Head to Nanjing Impressions for a taste of Jiangsu cuisine.
Think Chinese dining and Cantonese, Teochew or Sichuan fare may spring to mind. A little less familiar is the cuisine of Jiangsu, a province cradled by the Yangtze River on the eastern coast of China. Nanjing Impressions, which specialises in Jiangsu fare, is hoping to change that. Established 23 years ago, the restaurant chain, named after Jiangsu’s capital city, has over 40 outlets across China. A year ago, it started its first overseas branch in Singapore.
A lantern-clad décor transports you to traditional teahouses in Nanjing. Live song-storytelling performances, an art form from Suzhou, Jiangsu, help set the mood. Hailing from a region abundant in seafood, poultry and vegetables such as taro, lotus roots, water chestnuts and osmanthus, Jiangsu cuisine emphasises fresh, seasonal ingredients and natural flavours. Vinegar and rice wine, produced in Jiangsu and neighbouring Zhejiang, are commonly used. Ingredients are often steamed, baked, braised or drunken, i.e. marinated in Chinese wine. As Nanjing had served as the seat of government through several dynasties, royal banqueting traditions such as refined techniques and deft knife skills are a proud heritage.
Nanjing Impressions’ extensive menu showcases the uniqueness of this storied cuisine. A must-try is the Jinling signature salted duck (from $16.80), a cold dish synonymous with Nanjing food. It follows a 400-year-old recipe that involves more than 10 steps such as dry-rubbing and hang-drying. The result is an aromatic and umami-laden meat.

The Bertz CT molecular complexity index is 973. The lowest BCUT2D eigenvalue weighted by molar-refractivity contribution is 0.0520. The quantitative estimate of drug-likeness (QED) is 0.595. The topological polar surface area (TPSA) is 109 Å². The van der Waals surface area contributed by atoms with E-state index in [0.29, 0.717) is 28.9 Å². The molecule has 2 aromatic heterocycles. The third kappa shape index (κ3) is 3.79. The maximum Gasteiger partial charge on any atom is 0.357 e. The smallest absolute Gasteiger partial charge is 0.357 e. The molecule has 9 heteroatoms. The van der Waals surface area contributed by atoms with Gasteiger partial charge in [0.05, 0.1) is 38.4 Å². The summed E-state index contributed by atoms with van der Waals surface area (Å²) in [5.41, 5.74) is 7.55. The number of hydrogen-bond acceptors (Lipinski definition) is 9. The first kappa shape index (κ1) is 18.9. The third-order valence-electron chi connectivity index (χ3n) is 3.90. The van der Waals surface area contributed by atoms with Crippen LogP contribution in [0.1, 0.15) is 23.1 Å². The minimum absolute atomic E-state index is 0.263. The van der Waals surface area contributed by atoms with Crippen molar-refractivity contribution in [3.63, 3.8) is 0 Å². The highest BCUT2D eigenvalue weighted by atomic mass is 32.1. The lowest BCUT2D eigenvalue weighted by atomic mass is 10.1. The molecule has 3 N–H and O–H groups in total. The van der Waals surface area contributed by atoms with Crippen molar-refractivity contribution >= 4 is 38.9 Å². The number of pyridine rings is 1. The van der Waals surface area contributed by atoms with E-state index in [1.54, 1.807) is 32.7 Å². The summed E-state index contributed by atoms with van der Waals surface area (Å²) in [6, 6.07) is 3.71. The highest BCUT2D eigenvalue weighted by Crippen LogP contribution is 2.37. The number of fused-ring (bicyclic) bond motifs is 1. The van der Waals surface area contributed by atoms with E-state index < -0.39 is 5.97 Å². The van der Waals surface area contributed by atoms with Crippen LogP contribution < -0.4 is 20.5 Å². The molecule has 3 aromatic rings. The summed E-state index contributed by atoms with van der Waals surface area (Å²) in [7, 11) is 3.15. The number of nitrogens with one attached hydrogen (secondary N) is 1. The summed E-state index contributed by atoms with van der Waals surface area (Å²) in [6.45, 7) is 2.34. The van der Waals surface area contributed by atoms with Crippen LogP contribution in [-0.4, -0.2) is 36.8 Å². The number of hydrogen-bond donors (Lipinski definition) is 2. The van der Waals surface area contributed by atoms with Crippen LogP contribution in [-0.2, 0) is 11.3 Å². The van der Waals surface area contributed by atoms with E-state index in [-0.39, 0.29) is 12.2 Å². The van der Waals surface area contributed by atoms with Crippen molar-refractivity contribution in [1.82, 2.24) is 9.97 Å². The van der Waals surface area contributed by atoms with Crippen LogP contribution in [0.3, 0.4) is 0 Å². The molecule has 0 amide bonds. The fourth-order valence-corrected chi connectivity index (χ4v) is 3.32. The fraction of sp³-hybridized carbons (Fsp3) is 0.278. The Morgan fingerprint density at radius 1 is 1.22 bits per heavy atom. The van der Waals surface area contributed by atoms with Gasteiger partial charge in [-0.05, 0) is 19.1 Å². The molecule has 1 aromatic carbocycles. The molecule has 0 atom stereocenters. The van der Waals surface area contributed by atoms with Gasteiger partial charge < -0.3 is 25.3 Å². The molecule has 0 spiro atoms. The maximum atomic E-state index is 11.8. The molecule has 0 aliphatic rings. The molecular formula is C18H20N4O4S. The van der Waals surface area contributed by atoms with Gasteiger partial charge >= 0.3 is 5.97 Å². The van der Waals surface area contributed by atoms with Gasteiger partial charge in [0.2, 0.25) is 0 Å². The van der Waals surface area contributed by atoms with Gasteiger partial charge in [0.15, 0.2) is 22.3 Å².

Superior knife skills are exhibited in the poached ‘lion head’s meatball’ ($13.80), an ancient dish that came about when royal cooks sculpted a meatball to resemble a sunflower at an emperor’s behest. Served at Nanjing Impressions, the giant pork meatball is so delicate that it melts in your mouth.
Likewise, the sesame-scented beancurd julienne ($8.80) is a study of intricacy. What look like spirals of noodles at first glance are really intricate ripples of shredded dried beancurd. The chilled drunken crayfish ($38.80 per portion) is another stellar dish. It gets its mesmerising sweet, boozy flavour from being marinated overnight in a huadiao wine, sour plums and aged citrus peel.
For dessert, try the osmanthus-scented steamed sponge ($4.80 for three pieces) with a light mochi texture and a hint of osmanthus. Have your meal with yu hua or rainflower tea ($8.80 per pot), a mild flavoured green tea from Nanjing, or Chinese wines such as Autumn Osmanthus wine ($48.80 per pot). Legend has it that it was created by a female imperial scholar using osmanthus flowers harvested during the full moon.
#04-46 to 51 Plaza Singapura, 68 Orchard Road. Tel: 6352 7877
This was first published in Wine & Dine’s December 2017 issue – The Festive Issue as a Special Feature